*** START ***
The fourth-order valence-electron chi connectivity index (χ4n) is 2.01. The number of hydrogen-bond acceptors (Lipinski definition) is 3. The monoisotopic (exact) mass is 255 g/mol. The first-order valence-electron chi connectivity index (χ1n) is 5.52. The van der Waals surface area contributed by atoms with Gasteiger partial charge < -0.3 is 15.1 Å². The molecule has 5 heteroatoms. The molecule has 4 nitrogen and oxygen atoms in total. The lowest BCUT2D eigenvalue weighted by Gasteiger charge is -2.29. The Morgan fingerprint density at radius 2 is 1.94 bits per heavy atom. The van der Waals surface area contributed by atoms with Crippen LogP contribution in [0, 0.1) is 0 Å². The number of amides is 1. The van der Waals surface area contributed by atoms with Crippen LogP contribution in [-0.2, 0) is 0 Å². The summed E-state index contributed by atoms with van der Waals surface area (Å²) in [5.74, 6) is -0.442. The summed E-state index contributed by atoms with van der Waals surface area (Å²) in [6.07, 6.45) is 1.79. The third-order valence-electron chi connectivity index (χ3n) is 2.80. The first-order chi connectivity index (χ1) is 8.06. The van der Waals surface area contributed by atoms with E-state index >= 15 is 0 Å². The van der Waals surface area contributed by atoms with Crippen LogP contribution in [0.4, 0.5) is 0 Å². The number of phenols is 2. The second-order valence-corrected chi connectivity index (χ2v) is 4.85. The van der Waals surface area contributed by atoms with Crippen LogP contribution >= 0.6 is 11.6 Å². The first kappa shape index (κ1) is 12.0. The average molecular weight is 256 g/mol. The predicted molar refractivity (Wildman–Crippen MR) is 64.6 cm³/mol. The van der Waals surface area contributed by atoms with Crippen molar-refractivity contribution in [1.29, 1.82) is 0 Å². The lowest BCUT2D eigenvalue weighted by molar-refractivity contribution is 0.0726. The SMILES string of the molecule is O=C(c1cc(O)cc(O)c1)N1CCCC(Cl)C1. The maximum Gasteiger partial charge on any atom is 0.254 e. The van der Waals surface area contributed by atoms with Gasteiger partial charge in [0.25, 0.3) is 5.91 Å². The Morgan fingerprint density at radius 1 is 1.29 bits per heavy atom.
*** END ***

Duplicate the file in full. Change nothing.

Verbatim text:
The fourth-order valence-electron chi connectivity index (χ4n) is 2.01. The number of hydrogen-bond acceptors (Lipinski definition) is 3. The monoisotopic (exact) mass is 255 g/mol. The first-order valence-electron chi connectivity index (χ1n) is 5.52. The van der Waals surface area contributed by atoms with Gasteiger partial charge < -0.3 is 15.1 Å². The molecule has 5 heteroatoms. The molecule has 4 nitrogen and oxygen atoms in total. The lowest BCUT2D eigenvalue weighted by Gasteiger charge is -2.29. The Morgan fingerprint density at radius 2 is 1.94 bits per heavy atom. The van der Waals surface area contributed by atoms with Crippen LogP contribution in [0, 0.1) is 0 Å². The number of amides is 1. The van der Waals surface area contributed by atoms with Crippen LogP contribution in [-0.2, 0) is 0 Å². The summed E-state index contributed by atoms with van der Waals surface area (Å²) in [5.74, 6) is -0.442. The summed E-state index contributed by atoms with van der Waals surface area (Å²) in [6.07, 6.45) is 1.79. The third-order valence-electron chi connectivity index (χ3n) is 2.80. The first-order chi connectivity index (χ1) is 8.06. The van der Waals surface area contributed by atoms with E-state index >= 15 is 0 Å². The van der Waals surface area contributed by atoms with Crippen LogP contribution in [0.4, 0.5) is 0 Å². The number of phenols is 2. The second-order valence-corrected chi connectivity index (χ2v) is 4.85. The van der Waals surface area contributed by atoms with Crippen LogP contribution >= 0.6 is 11.6 Å². The first kappa shape index (κ1) is 12.0. The average molecular weight is 256 g/mol. The predicted molar refractivity (Wildman–Crippen MR) is 64.6 cm³/mol. The van der Waals surface area contributed by atoms with Crippen molar-refractivity contribution in [1.29, 1.82) is 0 Å². The lowest BCUT2D eigenvalue weighted by molar-refractivity contribution is 0.0726. The SMILES string of the molecule is O=C(c1cc(O)cc(O)c1)N1CCCC(Cl)C1. The maximum Gasteiger partial charge on any atom is 0.254 e. The van der Waals surface area contributed by atoms with Gasteiger partial charge in [0.25, 0.3) is 5.91 Å². The Morgan fingerprint density at radius 1 is 1.29 bits per heavy atom.